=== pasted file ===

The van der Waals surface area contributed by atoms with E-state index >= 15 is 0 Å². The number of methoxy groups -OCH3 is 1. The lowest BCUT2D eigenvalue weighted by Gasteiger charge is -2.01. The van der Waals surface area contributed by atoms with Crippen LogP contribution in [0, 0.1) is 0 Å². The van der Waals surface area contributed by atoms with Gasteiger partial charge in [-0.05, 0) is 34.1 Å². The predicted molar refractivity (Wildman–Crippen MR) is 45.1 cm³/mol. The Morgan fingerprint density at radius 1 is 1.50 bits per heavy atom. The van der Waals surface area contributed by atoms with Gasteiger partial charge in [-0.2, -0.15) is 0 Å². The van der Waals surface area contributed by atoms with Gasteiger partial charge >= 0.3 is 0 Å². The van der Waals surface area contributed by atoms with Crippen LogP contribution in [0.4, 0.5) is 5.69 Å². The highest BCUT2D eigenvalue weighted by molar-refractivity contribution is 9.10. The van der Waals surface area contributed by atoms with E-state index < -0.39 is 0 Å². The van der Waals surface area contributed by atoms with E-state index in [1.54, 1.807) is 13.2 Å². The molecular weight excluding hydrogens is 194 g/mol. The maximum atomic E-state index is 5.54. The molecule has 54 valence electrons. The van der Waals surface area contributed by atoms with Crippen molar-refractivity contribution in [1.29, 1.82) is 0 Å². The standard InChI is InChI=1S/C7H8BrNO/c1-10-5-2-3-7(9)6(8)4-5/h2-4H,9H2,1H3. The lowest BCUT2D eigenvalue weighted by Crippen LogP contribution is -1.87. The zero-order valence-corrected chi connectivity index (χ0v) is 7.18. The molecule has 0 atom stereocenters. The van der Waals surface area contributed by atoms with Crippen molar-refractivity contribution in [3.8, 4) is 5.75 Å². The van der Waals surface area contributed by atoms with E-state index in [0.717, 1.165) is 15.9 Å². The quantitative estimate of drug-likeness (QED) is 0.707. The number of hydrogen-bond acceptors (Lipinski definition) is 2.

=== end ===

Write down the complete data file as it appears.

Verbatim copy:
The van der Waals surface area contributed by atoms with E-state index >= 15 is 0 Å². The number of methoxy groups -OCH3 is 1. The lowest BCUT2D eigenvalue weighted by Gasteiger charge is -2.01. The van der Waals surface area contributed by atoms with Crippen LogP contribution in [0, 0.1) is 0 Å². The van der Waals surface area contributed by atoms with Gasteiger partial charge in [-0.05, 0) is 34.1 Å². The predicted molar refractivity (Wildman–Crippen MR) is 45.1 cm³/mol. The Morgan fingerprint density at radius 1 is 1.50 bits per heavy atom. The van der Waals surface area contributed by atoms with Gasteiger partial charge in [-0.2, -0.15) is 0 Å². The van der Waals surface area contributed by atoms with Gasteiger partial charge >= 0.3 is 0 Å². The van der Waals surface area contributed by atoms with Crippen LogP contribution in [0.4, 0.5) is 5.69 Å². The highest BCUT2D eigenvalue weighted by molar-refractivity contribution is 9.10. The van der Waals surface area contributed by atoms with E-state index < -0.39 is 0 Å². The van der Waals surface area contributed by atoms with E-state index in [1.54, 1.807) is 13.2 Å². The molecular weight excluding hydrogens is 194 g/mol. The maximum atomic E-state index is 5.54. The molecule has 54 valence electrons. The van der Waals surface area contributed by atoms with Crippen molar-refractivity contribution in [1.29, 1.82) is 0 Å². The standard InChI is InChI=1S/C7H8BrNO/c1-10-5-2-3-7(9)6(8)4-5/h2-4H,9H2,1H3. The lowest BCUT2D eigenvalue weighted by Crippen LogP contribution is -1.87. The zero-order valence-corrected chi connectivity index (χ0v) is 7.18. The molecule has 0 atom stereocenters. The van der Waals surface area contributed by atoms with Crippen molar-refractivity contribution in [3.8, 4) is 5.75 Å². The van der Waals surface area contributed by atoms with E-state index in [0.717, 1.165) is 15.9 Å². The quantitative estimate of drug-likeness (QED) is 0.707. The number of hydrogen-bond acceptors (Lipinski definition) is 2.